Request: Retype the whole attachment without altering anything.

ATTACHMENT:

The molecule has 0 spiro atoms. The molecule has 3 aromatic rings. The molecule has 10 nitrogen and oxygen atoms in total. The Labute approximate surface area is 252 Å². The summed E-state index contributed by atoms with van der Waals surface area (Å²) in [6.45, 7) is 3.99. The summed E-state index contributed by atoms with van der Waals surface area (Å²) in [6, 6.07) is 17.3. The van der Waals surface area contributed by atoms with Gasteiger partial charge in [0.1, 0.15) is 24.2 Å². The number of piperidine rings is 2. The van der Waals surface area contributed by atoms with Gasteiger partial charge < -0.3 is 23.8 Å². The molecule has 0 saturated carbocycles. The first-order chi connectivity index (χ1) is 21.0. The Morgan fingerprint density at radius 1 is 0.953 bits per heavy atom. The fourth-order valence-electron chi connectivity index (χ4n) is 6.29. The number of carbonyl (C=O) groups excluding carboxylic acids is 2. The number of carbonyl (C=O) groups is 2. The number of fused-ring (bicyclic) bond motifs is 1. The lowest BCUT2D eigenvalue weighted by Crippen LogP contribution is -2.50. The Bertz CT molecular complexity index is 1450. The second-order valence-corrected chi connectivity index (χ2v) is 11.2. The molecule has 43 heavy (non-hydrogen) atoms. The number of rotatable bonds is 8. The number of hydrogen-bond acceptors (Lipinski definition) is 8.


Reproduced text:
The molecule has 0 spiro atoms. The molecule has 3 aromatic rings. The molecule has 10 nitrogen and oxygen atoms in total. The Labute approximate surface area is 252 Å². The summed E-state index contributed by atoms with van der Waals surface area (Å²) in [6.45, 7) is 3.99. The summed E-state index contributed by atoms with van der Waals surface area (Å²) in [6, 6.07) is 17.3. The van der Waals surface area contributed by atoms with Gasteiger partial charge in [0.1, 0.15) is 24.2 Å². The number of piperidine rings is 2. The van der Waals surface area contributed by atoms with Gasteiger partial charge < -0.3 is 23.8 Å². The molecule has 0 saturated carbocycles. The first-order chi connectivity index (χ1) is 21.0. The Morgan fingerprint density at radius 1 is 0.953 bits per heavy atom. The fourth-order valence-electron chi connectivity index (χ4n) is 6.29. The number of carbonyl (C=O) groups excluding carboxylic acids is 2. The number of carbonyl (C=O) groups is 2. The number of fused-ring (bicyclic) bond motifs is 1. The lowest BCUT2D eigenvalue weighted by Crippen LogP contribution is -2.50. The Bertz CT molecular complexity index is 1450. The second-order valence-corrected chi connectivity index (χ2v) is 11.2. The molecule has 43 heavy (non-hydrogen) atoms. The number of rotatable bonds is 8. The number of hydrogen-bond acceptors (Lipinski definition) is 8.